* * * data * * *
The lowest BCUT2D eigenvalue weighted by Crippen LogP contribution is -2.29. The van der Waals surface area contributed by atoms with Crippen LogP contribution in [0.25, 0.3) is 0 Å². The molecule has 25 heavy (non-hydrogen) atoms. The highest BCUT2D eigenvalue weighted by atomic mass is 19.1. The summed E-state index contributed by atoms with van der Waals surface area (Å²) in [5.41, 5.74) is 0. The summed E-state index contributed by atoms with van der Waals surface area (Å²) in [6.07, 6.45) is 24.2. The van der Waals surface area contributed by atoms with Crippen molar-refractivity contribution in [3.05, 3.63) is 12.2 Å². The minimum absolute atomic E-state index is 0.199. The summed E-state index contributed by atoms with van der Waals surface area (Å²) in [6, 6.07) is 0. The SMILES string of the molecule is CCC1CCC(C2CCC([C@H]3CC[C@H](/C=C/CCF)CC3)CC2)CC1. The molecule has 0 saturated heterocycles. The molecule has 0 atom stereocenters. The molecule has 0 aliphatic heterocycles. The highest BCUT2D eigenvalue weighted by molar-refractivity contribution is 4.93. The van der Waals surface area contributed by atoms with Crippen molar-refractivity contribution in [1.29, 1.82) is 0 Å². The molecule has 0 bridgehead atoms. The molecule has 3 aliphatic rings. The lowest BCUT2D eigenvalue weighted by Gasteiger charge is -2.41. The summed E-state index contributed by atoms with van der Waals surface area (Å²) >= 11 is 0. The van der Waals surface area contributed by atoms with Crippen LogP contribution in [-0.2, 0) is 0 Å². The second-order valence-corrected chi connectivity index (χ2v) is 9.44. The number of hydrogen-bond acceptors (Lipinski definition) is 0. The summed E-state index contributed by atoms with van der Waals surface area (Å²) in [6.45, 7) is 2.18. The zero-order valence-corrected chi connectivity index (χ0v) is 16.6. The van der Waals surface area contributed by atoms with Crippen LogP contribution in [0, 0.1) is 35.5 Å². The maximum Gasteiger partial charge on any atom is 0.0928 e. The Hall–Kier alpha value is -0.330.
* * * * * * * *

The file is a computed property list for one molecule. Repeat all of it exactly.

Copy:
The lowest BCUT2D eigenvalue weighted by Crippen LogP contribution is -2.29. The van der Waals surface area contributed by atoms with Crippen LogP contribution in [0.25, 0.3) is 0 Å². The molecule has 25 heavy (non-hydrogen) atoms. The highest BCUT2D eigenvalue weighted by atomic mass is 19.1. The summed E-state index contributed by atoms with van der Waals surface area (Å²) in [5.41, 5.74) is 0. The summed E-state index contributed by atoms with van der Waals surface area (Å²) in [6.07, 6.45) is 24.2. The van der Waals surface area contributed by atoms with Crippen molar-refractivity contribution in [3.05, 3.63) is 12.2 Å². The minimum absolute atomic E-state index is 0.199. The summed E-state index contributed by atoms with van der Waals surface area (Å²) in [6, 6.07) is 0. The SMILES string of the molecule is CCC1CCC(C2CCC([C@H]3CC[C@H](/C=C/CCF)CC3)CC2)CC1. The molecule has 0 saturated heterocycles. The molecule has 0 atom stereocenters. The molecule has 0 aliphatic heterocycles. The highest BCUT2D eigenvalue weighted by molar-refractivity contribution is 4.93. The van der Waals surface area contributed by atoms with Crippen molar-refractivity contribution in [1.29, 1.82) is 0 Å². The molecule has 0 bridgehead atoms. The molecule has 3 aliphatic rings. The lowest BCUT2D eigenvalue weighted by Gasteiger charge is -2.41. The summed E-state index contributed by atoms with van der Waals surface area (Å²) >= 11 is 0. The van der Waals surface area contributed by atoms with Crippen LogP contribution in [-0.2, 0) is 0 Å². The second-order valence-corrected chi connectivity index (χ2v) is 9.44. The number of hydrogen-bond acceptors (Lipinski definition) is 0. The summed E-state index contributed by atoms with van der Waals surface area (Å²) in [6.45, 7) is 2.18. The zero-order valence-corrected chi connectivity index (χ0v) is 16.6. The van der Waals surface area contributed by atoms with Crippen LogP contribution in [0, 0.1) is 35.5 Å². The maximum Gasteiger partial charge on any atom is 0.0928 e. The Hall–Kier alpha value is -0.330.